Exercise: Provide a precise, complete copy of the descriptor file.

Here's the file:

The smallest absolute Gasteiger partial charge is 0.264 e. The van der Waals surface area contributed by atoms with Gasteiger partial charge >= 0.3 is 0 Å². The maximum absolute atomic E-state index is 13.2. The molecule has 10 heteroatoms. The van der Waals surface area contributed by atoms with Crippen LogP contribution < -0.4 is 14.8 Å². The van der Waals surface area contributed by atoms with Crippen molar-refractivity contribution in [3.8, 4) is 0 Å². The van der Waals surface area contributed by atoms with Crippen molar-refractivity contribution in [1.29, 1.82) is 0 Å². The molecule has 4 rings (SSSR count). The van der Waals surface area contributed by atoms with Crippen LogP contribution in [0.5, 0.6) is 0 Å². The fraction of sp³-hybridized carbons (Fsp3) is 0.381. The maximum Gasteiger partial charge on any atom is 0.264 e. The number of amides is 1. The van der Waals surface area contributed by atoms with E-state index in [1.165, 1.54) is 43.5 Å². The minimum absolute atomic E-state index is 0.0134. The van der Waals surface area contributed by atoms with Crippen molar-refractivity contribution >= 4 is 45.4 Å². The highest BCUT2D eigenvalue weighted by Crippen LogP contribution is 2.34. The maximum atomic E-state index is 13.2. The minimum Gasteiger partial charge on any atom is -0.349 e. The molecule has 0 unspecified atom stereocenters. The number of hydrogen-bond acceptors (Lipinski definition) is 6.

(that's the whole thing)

The smallest absolute Gasteiger partial charge is 0.264 e. The van der Waals surface area contributed by atoms with Gasteiger partial charge >= 0.3 is 0 Å². The maximum absolute atomic E-state index is 13.2. The molecule has 10 heteroatoms. The van der Waals surface area contributed by atoms with Crippen LogP contribution < -0.4 is 14.8 Å². The van der Waals surface area contributed by atoms with Crippen molar-refractivity contribution in [3.8, 4) is 0 Å². The van der Waals surface area contributed by atoms with Crippen molar-refractivity contribution in [1.29, 1.82) is 0 Å². The molecule has 4 rings (SSSR count). The van der Waals surface area contributed by atoms with Crippen LogP contribution in [0.5, 0.6) is 0 Å². The fraction of sp³-hybridized carbons (Fsp3) is 0.381. The maximum Gasteiger partial charge on any atom is 0.264 e. The number of amides is 1. The van der Waals surface area contributed by atoms with E-state index in [1.165, 1.54) is 43.5 Å². The minimum absolute atomic E-state index is 0.0134. The van der Waals surface area contributed by atoms with Crippen molar-refractivity contribution >= 4 is 45.4 Å². The highest BCUT2D eigenvalue weighted by Crippen LogP contribution is 2.34. The maximum atomic E-state index is 13.2. The minimum Gasteiger partial charge on any atom is -0.349 e. The molecule has 0 unspecified atom stereocenters. The number of hydrogen-bond acceptors (Lipinski definition) is 6.